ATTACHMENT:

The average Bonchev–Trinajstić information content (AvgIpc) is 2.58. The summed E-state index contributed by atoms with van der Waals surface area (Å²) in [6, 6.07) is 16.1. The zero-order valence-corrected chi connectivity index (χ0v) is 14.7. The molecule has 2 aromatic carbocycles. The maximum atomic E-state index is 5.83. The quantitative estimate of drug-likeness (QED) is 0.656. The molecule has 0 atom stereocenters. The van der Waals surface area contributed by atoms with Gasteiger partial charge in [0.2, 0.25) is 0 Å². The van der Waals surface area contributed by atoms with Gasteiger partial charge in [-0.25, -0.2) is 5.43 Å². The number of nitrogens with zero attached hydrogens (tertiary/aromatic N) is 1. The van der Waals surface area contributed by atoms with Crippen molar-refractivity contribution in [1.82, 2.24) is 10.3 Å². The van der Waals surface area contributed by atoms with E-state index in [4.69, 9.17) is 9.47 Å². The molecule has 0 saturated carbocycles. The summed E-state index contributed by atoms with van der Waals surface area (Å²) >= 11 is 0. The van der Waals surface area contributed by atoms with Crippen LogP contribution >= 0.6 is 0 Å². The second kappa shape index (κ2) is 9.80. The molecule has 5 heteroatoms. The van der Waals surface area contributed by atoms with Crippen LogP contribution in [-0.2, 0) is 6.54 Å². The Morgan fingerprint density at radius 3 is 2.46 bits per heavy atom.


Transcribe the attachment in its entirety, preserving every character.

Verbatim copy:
The average Bonchev–Trinajstić information content (AvgIpc) is 2.58. The summed E-state index contributed by atoms with van der Waals surface area (Å²) in [6, 6.07) is 16.1. The zero-order valence-corrected chi connectivity index (χ0v) is 14.7. The molecule has 2 aromatic carbocycles. The maximum atomic E-state index is 5.83. The quantitative estimate of drug-likeness (QED) is 0.656. The molecule has 0 atom stereocenters. The van der Waals surface area contributed by atoms with Gasteiger partial charge in [0.2, 0.25) is 0 Å². The van der Waals surface area contributed by atoms with Gasteiger partial charge in [-0.25, -0.2) is 5.43 Å². The number of nitrogens with zero attached hydrogens (tertiary/aromatic N) is 1. The van der Waals surface area contributed by atoms with Crippen molar-refractivity contribution in [1.82, 2.24) is 10.3 Å². The van der Waals surface area contributed by atoms with E-state index in [4.69, 9.17) is 9.47 Å². The molecule has 0 saturated carbocycles. The summed E-state index contributed by atoms with van der Waals surface area (Å²) >= 11 is 0. The van der Waals surface area contributed by atoms with Crippen LogP contribution >= 0.6 is 0 Å². The second kappa shape index (κ2) is 9.80. The molecule has 5 heteroatoms. The van der Waals surface area contributed by atoms with Crippen LogP contribution in [-0.2, 0) is 6.54 Å². The Morgan fingerprint density at radius 3 is 2.46 bits per heavy atom.